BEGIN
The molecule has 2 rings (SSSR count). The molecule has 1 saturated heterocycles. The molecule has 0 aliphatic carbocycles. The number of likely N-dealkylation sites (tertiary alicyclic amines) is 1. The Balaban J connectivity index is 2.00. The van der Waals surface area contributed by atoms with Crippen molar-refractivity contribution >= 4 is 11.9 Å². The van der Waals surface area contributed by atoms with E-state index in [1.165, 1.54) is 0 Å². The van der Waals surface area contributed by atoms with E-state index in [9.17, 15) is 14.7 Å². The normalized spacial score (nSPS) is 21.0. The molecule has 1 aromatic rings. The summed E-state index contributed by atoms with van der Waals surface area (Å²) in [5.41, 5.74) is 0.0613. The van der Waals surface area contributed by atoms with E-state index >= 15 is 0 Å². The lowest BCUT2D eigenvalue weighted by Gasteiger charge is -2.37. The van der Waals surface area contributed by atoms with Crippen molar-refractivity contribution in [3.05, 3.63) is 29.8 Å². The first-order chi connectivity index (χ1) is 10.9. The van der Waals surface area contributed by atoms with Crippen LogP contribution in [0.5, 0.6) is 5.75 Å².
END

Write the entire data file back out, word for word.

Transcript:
The molecule has 2 rings (SSSR count). The molecule has 1 saturated heterocycles. The molecule has 0 aliphatic carbocycles. The number of likely N-dealkylation sites (tertiary alicyclic amines) is 1. The Balaban J connectivity index is 2.00. The van der Waals surface area contributed by atoms with Crippen molar-refractivity contribution >= 4 is 11.9 Å². The van der Waals surface area contributed by atoms with E-state index in [1.165, 1.54) is 0 Å². The van der Waals surface area contributed by atoms with E-state index in [9.17, 15) is 14.7 Å². The normalized spacial score (nSPS) is 21.0. The molecule has 1 aromatic rings. The summed E-state index contributed by atoms with van der Waals surface area (Å²) in [5.41, 5.74) is 0.0613. The van der Waals surface area contributed by atoms with E-state index >= 15 is 0 Å². The lowest BCUT2D eigenvalue weighted by Gasteiger charge is -2.37. The van der Waals surface area contributed by atoms with Crippen molar-refractivity contribution in [3.05, 3.63) is 29.8 Å². The first-order chi connectivity index (χ1) is 10.9. The van der Waals surface area contributed by atoms with Crippen LogP contribution in [0.5, 0.6) is 5.75 Å².